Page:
A B.C. teacher has lost 125 pounds doing walk-a-thons across the Lower Mainland, and posting the videos to social media to inspire his students.
Fraserview Learning Centre teacher, Myke Koe, weighed 410 pounds last March. He’s down to 285.
“It’s a whole person, I sometimes joke,” Koe said. “I’ll ask my students, like, ‘Well, how much do you weigh?’ And I’ll say, ‘Well, I’ve lost you in my body weight.’”
From his home base in Mission, he’s walked over 2,500 kilometres so far. He’s walked 57 kilometres to Mount Sumas and back, 55 kilometres to Golden Ears Provincial Park, 60 kilometres to White Rock and 66 kilometres to Vancouver – to name just a few.
He originally joined the social media site TikTok as a way to connect with his students, and show them how to engage with society in a meaningful way.
He said the students have kept him motivated and honest through their encouragement. Before he heads out, Koe asks them to vote on where he should go, and where he should go next.
SHEEEEESHHHHHHHHH….##fyp, ##foryou, ##walk, ##weightloss, ##teached, ##fraservalley
“I just started walking every day. The first day I went out, I couldn’t make it around the track, I had to stop and catch my breath. I was so tired,” Koe said. “I started building up from there and, you know, setting small goals for myself to do like 5K, do 10K, to do a half marathon.”
Fraserview Learning Centre is an alternative middle and secondary school, with small classrooms and “tight nit” relationships, Koe said. His class of 18 students range from 12 to 19-years old and stay under his tutelage as they advance.
“You do get to know them a lot deeper than you would at just a regular school.”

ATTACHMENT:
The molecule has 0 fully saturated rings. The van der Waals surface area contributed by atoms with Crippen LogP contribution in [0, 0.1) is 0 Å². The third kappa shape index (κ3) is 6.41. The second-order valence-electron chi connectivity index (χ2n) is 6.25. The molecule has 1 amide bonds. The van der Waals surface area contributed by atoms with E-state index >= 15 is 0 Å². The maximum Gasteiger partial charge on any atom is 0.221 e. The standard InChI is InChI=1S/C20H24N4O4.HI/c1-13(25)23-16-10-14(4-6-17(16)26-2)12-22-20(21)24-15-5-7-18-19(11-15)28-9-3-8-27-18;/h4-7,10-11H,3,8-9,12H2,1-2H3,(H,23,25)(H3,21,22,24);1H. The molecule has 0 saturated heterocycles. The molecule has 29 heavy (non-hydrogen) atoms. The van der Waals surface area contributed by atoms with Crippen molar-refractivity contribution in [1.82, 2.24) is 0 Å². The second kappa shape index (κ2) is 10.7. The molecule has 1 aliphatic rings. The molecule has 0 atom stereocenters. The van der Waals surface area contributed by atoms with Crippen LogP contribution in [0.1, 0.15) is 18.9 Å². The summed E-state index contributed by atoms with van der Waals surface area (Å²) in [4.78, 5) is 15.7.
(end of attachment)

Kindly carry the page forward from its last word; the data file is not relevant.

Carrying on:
He said a couple of his videos had gone viral prior to his expeditions, including one which was viewed 6 million times. His account now has over 82,000 followers.
His walks kicked off during a staff meeting amid COVID when a friend encouraged him to hit the pavement.
“I just felt like, this is a really good opportunity to start taking care of myself, I was pretty bad in shape,” he said, adding he’d let his health deteriorate over the years.
“Really, I would say it’s more of a mental battle than a physical one. I think, like physically, a lot of us are capable of doing a lot more than we expect of ourselves. But mentally, it’s challenging. It’s challenging to get past those barriers that we put in our head.
Walking for sometimes 11-hours straight has taught him some lessons over the last six month, like taking breaks and stretching.
“I won’t lie, I’ve some had pretty severe cramps at the end sometimes,” he said. “There’s always these resounding feelings of, ‘Oh, you should give up. You should quit. You’ve done enough.’”
But he won’t. Koe said he thinks the walk-a-thons have become a permanent part of his life. Some of his students’ parents even follow his account, a few of whom have been inspired to start weight-loss journeys of their own.
Koe has taken a break over the last month to help his mother recover from hip surgery, but prior to that, he was walking every weekend. And now, he’s back at it.
On July 7 he plans to walk to Mount Cheam, and when it cools down, all the way to Grouse Mountain.
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